“It has elements of a thriller and a suspense film, along with a very strong romantic streak running under it. What we’re trying to do is a little bit of a throwback, in style and tone, to the movies that Tom and I grew up on, the movies we really love. We were really trying to avoid a lot of the modern conceits of the genre. It has a feeling of Americana that has somewhat disappeared, and it’s something that our character is looking for,” McQuarrie notes.
The material, Cruise adds, seemed to contain all the elements that are uniquely suited to a Christopher McQuarrie Film – whether or not Cruise starred in it.
“It’s an incredible character and story, my favorite kind of movie and it has a very McQuarrie-esque voice – adventure, wit, twists and turns and humor. I said, ‘If you’re interested in the project, I’d like to play it, but it’s your decision. Regardless, I think you’d be the perfect director and I’d love to play the part but, otherwise, I’ll just produce it.’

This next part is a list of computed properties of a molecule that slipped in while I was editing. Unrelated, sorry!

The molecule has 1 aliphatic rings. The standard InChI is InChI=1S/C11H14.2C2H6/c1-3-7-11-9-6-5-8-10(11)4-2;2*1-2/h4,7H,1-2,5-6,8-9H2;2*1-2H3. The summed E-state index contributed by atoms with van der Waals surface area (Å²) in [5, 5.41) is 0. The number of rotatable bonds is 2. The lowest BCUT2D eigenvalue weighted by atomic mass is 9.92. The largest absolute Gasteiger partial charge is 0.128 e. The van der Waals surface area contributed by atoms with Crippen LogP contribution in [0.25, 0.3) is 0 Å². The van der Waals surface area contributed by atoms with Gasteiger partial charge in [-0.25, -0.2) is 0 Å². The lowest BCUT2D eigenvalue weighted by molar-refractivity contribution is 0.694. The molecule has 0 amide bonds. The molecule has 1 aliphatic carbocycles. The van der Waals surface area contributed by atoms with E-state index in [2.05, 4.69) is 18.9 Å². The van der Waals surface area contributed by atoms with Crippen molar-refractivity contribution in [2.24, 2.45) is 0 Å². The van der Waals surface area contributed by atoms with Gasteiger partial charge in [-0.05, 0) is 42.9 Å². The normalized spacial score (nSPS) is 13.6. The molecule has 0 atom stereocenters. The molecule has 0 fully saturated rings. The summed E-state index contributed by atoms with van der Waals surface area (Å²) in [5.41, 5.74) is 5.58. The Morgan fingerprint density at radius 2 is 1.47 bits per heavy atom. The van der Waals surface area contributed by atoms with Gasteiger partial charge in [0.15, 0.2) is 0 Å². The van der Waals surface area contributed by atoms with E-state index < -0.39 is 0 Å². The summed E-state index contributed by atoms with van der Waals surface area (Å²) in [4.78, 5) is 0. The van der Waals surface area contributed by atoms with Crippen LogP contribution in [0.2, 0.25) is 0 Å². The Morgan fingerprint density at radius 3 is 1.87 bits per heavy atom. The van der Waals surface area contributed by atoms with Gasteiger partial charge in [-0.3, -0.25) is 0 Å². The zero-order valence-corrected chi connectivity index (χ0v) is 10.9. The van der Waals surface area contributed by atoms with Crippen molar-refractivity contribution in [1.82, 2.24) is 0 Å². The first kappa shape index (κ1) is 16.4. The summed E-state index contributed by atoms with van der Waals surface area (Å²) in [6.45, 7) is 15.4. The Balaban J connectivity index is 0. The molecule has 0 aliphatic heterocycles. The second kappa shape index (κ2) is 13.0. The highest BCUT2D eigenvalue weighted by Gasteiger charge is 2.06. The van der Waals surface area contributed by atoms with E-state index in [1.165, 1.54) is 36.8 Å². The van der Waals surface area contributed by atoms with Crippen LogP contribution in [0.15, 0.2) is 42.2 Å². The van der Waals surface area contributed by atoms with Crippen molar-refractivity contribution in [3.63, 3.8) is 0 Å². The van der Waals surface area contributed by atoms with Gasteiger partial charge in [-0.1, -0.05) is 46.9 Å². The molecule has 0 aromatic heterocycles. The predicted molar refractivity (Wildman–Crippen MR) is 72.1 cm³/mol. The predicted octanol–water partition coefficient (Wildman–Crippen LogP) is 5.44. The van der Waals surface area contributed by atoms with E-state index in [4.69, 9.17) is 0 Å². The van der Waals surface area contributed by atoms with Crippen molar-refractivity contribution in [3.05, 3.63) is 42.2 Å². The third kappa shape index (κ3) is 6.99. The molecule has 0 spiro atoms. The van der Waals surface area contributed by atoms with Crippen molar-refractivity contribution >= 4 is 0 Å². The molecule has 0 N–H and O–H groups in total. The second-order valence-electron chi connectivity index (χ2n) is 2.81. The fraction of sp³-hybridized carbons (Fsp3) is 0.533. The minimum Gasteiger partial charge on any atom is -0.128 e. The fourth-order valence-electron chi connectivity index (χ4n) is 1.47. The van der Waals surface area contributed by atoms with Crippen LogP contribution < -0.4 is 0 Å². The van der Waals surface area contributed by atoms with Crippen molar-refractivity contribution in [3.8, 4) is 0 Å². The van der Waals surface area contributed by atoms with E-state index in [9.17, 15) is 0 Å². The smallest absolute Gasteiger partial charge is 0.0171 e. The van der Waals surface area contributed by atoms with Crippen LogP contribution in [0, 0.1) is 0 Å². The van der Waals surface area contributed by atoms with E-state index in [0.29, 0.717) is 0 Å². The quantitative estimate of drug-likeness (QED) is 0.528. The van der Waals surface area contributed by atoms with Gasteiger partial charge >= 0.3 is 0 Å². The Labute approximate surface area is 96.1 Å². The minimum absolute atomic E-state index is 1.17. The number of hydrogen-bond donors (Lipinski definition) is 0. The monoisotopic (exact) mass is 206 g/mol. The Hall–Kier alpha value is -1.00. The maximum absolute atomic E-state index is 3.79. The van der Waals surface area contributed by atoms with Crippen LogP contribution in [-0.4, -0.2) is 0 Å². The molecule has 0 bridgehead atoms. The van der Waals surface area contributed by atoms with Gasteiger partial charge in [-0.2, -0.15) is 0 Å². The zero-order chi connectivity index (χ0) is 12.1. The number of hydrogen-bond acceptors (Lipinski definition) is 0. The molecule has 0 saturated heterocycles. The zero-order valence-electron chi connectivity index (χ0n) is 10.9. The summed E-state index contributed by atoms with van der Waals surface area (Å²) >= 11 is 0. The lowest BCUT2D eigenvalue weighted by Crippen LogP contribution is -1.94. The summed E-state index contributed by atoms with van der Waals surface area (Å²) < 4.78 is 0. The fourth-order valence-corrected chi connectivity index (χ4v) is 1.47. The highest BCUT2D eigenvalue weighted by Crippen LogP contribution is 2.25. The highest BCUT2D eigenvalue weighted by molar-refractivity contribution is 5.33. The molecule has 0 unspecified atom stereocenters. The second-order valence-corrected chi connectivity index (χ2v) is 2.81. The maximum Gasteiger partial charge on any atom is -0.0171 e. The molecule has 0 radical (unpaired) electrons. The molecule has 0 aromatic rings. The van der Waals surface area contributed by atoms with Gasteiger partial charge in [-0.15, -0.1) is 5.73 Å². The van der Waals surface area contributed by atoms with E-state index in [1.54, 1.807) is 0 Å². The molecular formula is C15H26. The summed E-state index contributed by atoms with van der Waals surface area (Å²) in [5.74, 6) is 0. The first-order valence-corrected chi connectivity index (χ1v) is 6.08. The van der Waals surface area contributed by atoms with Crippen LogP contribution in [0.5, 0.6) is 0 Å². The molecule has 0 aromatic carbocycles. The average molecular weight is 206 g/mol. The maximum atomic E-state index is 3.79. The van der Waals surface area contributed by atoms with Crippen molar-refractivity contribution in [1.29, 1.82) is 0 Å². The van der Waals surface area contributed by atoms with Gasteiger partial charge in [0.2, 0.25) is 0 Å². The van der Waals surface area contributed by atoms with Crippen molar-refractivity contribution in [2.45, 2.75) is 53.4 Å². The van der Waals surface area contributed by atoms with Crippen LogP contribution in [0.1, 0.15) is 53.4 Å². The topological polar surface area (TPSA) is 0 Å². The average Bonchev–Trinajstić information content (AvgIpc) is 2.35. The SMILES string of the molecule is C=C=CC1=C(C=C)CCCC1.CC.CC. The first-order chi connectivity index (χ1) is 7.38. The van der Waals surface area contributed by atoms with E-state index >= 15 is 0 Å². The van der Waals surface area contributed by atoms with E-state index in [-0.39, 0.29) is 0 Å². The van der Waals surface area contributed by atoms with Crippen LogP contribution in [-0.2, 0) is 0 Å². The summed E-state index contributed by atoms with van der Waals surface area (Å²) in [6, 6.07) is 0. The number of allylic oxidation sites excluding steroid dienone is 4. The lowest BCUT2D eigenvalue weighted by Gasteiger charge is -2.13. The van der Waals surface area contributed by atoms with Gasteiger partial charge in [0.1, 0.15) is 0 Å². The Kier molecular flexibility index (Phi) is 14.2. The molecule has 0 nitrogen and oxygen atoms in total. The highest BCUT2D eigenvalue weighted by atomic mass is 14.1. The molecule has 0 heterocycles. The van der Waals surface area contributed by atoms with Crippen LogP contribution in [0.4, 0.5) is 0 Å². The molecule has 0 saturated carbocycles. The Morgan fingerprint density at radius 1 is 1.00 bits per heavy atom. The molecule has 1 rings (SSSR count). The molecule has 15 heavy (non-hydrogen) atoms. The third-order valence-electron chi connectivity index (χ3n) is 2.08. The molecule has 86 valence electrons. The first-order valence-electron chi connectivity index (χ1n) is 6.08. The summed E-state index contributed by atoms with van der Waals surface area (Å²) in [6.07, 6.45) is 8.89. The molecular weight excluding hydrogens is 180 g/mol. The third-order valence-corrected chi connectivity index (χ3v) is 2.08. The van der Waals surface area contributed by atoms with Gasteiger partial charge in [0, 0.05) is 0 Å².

Fortunately, “Jack Reacher” proved to be the perfect project for McQuarrie and Cruise, with Cruise in roles both in front of and behind the camera.
The next big concern was the critical casting of Helen Rodin, the public defender who takes on the comatose alleged sniper as a client. They found their Helen in Rosamund Pike.
Because of logistical obstacles, McQuarrie and Pike first met over Skype. Their scheduled 20-minute chat ended two hours later and McQuarrie knew he had found his leading lady. Pike seemed to innately understand and embody her intelligence, vulnerability and capable defiance.
Pike was likewise eager to tackle the role, particularly after her lengthy discussion with the writer/director. She notes, “I really wasn’t interested in portraying a stereotypical lawyer that’s popular now in a lot of Hollywood fare. We’ve sort of come to expect a type of law portrayed on film that has become somewhat perfect, groomed, manicured, hard-edged and slightly cold. I was interested in finding the humanity of this woman, someone who’s actually trying to present a polished front but is, in fact, struggling to hold it all together. We both were looking for some cracks to appear.”